- Home Workouts
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Previously seen on Nourish Move Love — we updated this post to include a full length, follow-along at home workout video.
Strength training, weight training, resistance training — call it what you want but listen up LADIES, strength training is so important for women!
Have I convinced you that strength training is important for women yet?
If you want to learn more about the benefits of strength training, keep scrolling.
If you’re ready to grab a set of dumbbells, these 7 best strength training exercises for women are a great place to start!
This 30-minute home workout consists of 7 COMPOUND EXERCISES. Full body exercises that engage multiple muscle groups simultaneously. So you get an efficient, 30 minute workout.
These 7 dumbbell exercises hit the quads, hamstrings, glutes, biceps, triceps, back, shoulder AND core muscles.
Target multiple muscle groups, increase strength, and build lean muscle with this 30-minute home workout.
Add this strength training workout to your fitness routine 1-2 times a week to bust through fitness plateaus and lose weight.
A medium-to-heavy set of dumbbells.
Or multiple sets of dumbbells if you wish to adjust weights throughout the workout. I recommend 8-20 pound dumbbells, depending on your fitness level.
I’m personally using 10 lb and 12 lb dumbbells in this workout video.
Let me be your certified personal trainer for the day. Follow along with the 30-minute strength training video at the top of this post.
I’ll be sweating with you through each dumbbell strength exercise, providing form cues and motivation.
Alternatively, you can work off the 7 best strength training exercises outlined below (watch the video at the top of this post if you need a demonstration of these exercises).
Perform each exercise for 45 seconds, then take 15 seconds rest before moving on to the next exercise. Once you complete all 7 exercises, take a 1 minute rest. Repeat x 3 sets.
Legs, shoulders and core! Squats are great for building glute strength, the foundation of your lower body and muscles you use daily as you sit down and stand up — legs, butt, thighs, hamstrings and quad.
Add an overhead shoulder press to build upper body strength; strengthening the rotator cuff muscles and anterior deltoid. An effective total body exercise.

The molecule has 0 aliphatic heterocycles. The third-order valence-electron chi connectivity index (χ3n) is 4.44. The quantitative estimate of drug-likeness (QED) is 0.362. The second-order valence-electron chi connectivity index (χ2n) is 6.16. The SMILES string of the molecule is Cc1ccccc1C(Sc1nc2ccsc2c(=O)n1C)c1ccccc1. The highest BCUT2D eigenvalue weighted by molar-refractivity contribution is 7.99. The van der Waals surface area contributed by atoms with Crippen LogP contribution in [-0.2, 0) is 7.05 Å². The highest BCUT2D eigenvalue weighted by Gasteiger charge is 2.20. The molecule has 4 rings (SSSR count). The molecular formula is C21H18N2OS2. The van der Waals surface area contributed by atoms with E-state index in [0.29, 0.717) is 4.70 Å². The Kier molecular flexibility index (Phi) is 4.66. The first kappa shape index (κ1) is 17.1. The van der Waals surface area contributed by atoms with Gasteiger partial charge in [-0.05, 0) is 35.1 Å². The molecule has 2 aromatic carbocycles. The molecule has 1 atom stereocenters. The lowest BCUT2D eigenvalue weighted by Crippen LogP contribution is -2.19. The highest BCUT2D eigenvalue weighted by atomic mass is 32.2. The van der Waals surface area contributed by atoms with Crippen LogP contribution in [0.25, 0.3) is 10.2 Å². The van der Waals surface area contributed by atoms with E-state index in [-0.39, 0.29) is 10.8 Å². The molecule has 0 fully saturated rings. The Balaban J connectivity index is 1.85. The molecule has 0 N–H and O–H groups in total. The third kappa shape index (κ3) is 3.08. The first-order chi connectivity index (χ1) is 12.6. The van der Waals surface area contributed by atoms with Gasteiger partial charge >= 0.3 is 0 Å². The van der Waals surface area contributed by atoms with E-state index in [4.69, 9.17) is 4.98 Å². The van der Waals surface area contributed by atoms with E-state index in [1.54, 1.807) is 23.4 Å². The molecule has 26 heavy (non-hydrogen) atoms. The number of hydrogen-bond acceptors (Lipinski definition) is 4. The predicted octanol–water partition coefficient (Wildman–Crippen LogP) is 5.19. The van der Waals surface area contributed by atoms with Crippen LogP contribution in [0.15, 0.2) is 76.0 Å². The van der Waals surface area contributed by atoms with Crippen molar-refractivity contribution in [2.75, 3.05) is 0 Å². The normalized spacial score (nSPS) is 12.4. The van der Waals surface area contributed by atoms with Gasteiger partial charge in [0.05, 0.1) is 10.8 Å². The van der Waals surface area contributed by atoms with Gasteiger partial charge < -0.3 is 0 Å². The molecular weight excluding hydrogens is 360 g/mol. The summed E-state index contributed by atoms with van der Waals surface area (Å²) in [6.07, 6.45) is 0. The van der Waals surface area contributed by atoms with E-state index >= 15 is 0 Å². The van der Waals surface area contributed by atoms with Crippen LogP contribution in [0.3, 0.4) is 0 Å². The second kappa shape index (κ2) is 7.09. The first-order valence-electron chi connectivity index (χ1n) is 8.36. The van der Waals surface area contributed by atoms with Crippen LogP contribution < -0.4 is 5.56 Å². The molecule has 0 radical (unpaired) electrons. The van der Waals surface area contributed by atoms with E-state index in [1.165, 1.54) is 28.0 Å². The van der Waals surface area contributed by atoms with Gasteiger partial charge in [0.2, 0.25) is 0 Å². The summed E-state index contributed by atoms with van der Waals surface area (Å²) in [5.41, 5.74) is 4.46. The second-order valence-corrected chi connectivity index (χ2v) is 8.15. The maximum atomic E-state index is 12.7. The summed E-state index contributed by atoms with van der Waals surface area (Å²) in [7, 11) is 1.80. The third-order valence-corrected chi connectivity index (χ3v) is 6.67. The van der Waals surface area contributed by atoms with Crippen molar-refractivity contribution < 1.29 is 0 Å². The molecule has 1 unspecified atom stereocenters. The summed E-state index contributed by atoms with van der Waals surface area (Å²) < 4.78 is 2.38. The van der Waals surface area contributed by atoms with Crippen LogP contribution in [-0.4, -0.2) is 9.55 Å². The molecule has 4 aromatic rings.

Reverse lunges are a great unilateral leg exercise targeting the power generating muscles in the lower body — quadriceps, hamstrings, and glutes.
Add a bicep curl to strengthen both heads of the upper arm (the bicep muscles).
Sumo squats work the glutes, quadriceps and inner thighs (or adductors). Upright rows work the upper trapezius, deltoids and biceps.
Pair sumo squats with dumbbell upright rows and you have a compound exercise that builds muscle in both the lower body and the upper body.
Sculpt and tone your arms, legs and inner thighs with this multi-functional exercise.
Similar to a standard reverse lunge, the curtsy lunge works the quads and glutes. But adding the curtsy, when your leg crosses back and around, requires the hip abductors to work as well.
Add an L-Fly Lateral raises incorporates the medial or middle deltoid shoulder muscle as well. Another legs and shoulders exercise.
Plank and row, also known as a renegade row, is an effective way to build muscle definition in the arms and abs. Simultaneously building upper back strength and core strength.
This multi-functional exercise will challenge your core strength.
Glute bridges are one of my favorite booty burning exercises, targeting the gluteus maximus, thighs, hips, core, and hamstrings. And they are kind on joints; I always recommend them to people with lower body injuries and knee pain.
And tricep extensions are one of the best arm exercises for building tricep muscles.
This multi-functional, full body exercise is a great way to tighten and tone the legs and back of the arms; two common ‘trouble areas’ for women.
Holding a glute bridge is a great way to increase the time under tension of muscles and isolate the gluteus maximus, thighs, hips, and hamstrings.
Add a chest press, an arm exercise with dumbbells for building upper body strength; targeting the chest or pectoralis major muscles.
This compound exercise is a great way to build lower body and chest strength (legs and chest). It’s also a great alternative to squats and push ups.
Strength training is truly for everyone, but especially important for women! I’m an advocate for strength training exercises for many reasons, but two of the main reasons include:
In general, yes! Strength training is the name of the game for prenatal workouts.
That said, I always recommend chatting with your doctor or midwife about what level of exercise may be appropriate for your body and your pregnancy. As always, you know your body best, and it’s especially important that you listen to what feels good to you during pregnancy.
For example, benefits of resistance training during pregnancy include healthy weight gain, reduced risk of gestational diabetes and preeclampsia, and better psychological wellbeing (Strength and Conditioning Journal).
Plus, Parents Magazine says lifting weights is one of the best ways to reduce pregnancy aches and pains.
Strength training is a low impact way to stay active, which is why I especially love it for prenatal and postpartum fitness.
In fact, we originally filmed this workout in my second trimester of my pregnancy with Brody (note my baby bump in the photos above). Then we re-shot this workout with a follow-along video when I was 6 months postpartum after Bella, my second child.
*And if you’re pregnant my most popular prenatal workout is this Strength Training for Pregnancy: 30-Minute Pregnancy Workout Video.